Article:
Originally released back in 2008, Peggle was a casual video game that was quite popular for a while. The premise of the game was pretty simple as you had a number of balls that you would shoot from the top of the screen in order to hit and eliminate a number of specific objects placed around the screen. I really enjoyed Peggle as it was surprisingly addicting despite not being the most complex game. I bring this up because my fond memories of Peggle is what initially intrigued me about Roundguard. In many ways the game seemed like a more complex Peggle style game which was intriguing as I haven’t played one of these type of games in quite a few years. Roundguard is a clever and fun twist on the traditional Peggle gameplay even if some of its roguelike elements keep it from being as good as it could have been.
Castle Springbottom is under attack. The king has called in a group of heroes to save the kingdom and more importantly his gold. Can you successfully make it through the hordes of bad guys to restore peace to the kingdom?
If I were to describe the gameplay of Roundguard I would say that it feels like a combination of Peggle, a dungeon crawler, and a roguelike. The objective of the game is to make your way through a series of chapters in order to make it to the final boss. You have only one life though, so if you run out of health your adventure ends and you must begin again from the very beginning. You will begin each journey by picking a class which has its own unique playstyle. You will also acquire abilities and equipment throughout your journey which will increase your stats and give you various special abilities.
Each level of the game features a number of enemies spread out around the screen. Your character will be placed at the top in a giant crossbow which you can aim left and right. Once you shoot your character they will bounce off any object they encounter. Pots will give you gold and potions will restore health and mana. When you bump into an enemy you will deal damage to them and they will also deal damage to you based on your stats. You can also utilize your special abilities to perform special attacks or maneuver you character around the screen. When you reduce an enemy’s health to zero, they will be removed from the screen. The objective of each level is to eliminate all of the enemies while avoiding losing all of your health.
As a fan of Peggle I was intrigued when I first saw Roundguard. I hadn’t played a Peggle style game in quite a while. The idea of combining a Peggle style game with a dungeon crawling adventure game was a really interesting idea. While Peggle was a fun game, the gameplay was kind of basic where I was intrigued by someone adding something else to the formula. In a lot of ways Roundguard is quite clever. The game basically takes your typical dungeon crawler and builds it around the Peggle style gameplay. Instead of your typical action or turn based battles, you need to figure out how to shoot your character so they will bounce into enemies and deal damage to them while also limiting the damage to you. You also need to balance health and mana as well as acquire equipment to improve your attack and defense. The whole premise of the game is actually quite clever and works a lot better than I would have initially thought.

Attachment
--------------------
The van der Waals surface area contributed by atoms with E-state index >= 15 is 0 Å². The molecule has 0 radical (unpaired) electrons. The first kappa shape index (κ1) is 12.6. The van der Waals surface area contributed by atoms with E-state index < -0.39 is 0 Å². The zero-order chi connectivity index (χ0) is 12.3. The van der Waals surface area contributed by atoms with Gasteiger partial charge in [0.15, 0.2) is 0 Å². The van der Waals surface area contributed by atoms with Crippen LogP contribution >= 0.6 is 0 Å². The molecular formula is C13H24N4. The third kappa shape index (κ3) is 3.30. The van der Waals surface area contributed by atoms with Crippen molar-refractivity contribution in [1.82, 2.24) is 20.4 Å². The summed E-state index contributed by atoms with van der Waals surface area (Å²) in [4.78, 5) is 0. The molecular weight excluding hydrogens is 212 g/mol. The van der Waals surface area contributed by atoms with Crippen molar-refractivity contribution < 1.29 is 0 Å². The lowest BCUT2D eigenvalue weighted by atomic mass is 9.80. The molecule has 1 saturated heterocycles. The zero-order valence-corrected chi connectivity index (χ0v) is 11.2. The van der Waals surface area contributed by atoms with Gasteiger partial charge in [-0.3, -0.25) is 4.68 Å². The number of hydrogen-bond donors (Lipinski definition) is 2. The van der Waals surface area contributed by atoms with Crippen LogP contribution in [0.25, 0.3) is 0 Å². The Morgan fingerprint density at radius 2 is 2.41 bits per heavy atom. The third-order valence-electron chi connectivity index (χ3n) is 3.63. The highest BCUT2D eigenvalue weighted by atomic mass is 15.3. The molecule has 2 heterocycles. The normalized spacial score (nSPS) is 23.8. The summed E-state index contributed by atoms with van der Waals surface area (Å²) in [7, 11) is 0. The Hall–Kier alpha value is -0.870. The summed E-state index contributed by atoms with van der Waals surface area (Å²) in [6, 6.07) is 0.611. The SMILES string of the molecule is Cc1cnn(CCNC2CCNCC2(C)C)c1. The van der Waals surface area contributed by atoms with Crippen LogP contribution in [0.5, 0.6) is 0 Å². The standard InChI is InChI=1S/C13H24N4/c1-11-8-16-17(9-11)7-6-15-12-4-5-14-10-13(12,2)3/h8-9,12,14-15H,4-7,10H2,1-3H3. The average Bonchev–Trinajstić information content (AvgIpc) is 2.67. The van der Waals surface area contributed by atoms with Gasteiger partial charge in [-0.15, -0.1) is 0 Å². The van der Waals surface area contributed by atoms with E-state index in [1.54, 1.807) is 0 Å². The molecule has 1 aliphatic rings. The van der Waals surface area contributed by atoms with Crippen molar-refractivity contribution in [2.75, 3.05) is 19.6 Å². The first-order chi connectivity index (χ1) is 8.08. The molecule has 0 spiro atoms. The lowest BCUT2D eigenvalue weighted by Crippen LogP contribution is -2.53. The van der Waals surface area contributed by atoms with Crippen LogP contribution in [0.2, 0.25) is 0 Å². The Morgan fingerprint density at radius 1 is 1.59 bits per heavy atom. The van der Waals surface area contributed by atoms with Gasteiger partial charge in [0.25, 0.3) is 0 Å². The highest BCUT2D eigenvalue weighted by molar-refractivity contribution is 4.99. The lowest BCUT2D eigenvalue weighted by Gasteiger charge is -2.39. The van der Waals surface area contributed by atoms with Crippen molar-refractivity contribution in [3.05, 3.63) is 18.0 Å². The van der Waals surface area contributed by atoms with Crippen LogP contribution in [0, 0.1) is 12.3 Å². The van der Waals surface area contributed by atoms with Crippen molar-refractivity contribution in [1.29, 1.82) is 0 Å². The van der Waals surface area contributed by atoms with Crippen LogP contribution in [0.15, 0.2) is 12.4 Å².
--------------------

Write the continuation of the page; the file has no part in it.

Outside of the clever twist on the formula, the gameplay still maintains what was really enjoyable about Peggle while adding in a few other elements as well. The game in a way plays like a puzzle game. You need to use physics/geometry to determine how your character will bounce off of objects when you aim your character. Sometimes you can aim directly at an enemy, but other times you will have to aim to bounce them off another object before hitting your target. Just like it was with Peggle, it is really satisfying when you can make a shot that ricochets off several other objects before hitting its ultimate target. When you are able to clear out most of the enemies with just one shot, you feel a sense of accomplishment. Adding into this are the special abilities and the fact that you also have to manage your health and mana. Those who enjoyed Peggle should really enjoy Roundguard as well.
Another interesting thing about Roundguard’s gameplay is that there are four different heroes to choose from. The most recent addition, the druid, was recently added as well. While the basic gameplay doesn’t really change, each of the characters actually play quite a bit different. For example the warrior has more health and its special attacks are melee based. Therefore if you play with this character you will need to aim shots where you will directly hit enemies. Meanwhile the rogue has less hit points but has special abilities that allows her to attack from a distance or maneuver around the screen more easily. I like the addition of different characters for a couple reasons. First it adds more variety to the game as each character plays different enough that it keeps the game fresh. On top of this it allows players to choose a character that appeals to a player’s play style as most players will likely find a character that fits how they want to approach the game.
On top of the fun gameplay, Roundguard also has a good theme. Rounguard’s theme in a way is built around your character giving the audience a performance. The designers knew the premise behind the game was silly. Instead of trying to make it seem like it wasn’t, the game embraces the fact that it is silly. The characters and enemies play off of a lot of video game tropes. The heroes are never afraid to spout off cringey puns either. The game’s graphics are on the cute side, but they look nice and work well with the rest of the game’s theme. The theme is not going to appeal to everyone, but I enjoyed it. Those who like when a game doesn’t take itself too seriously should enjoy it as well.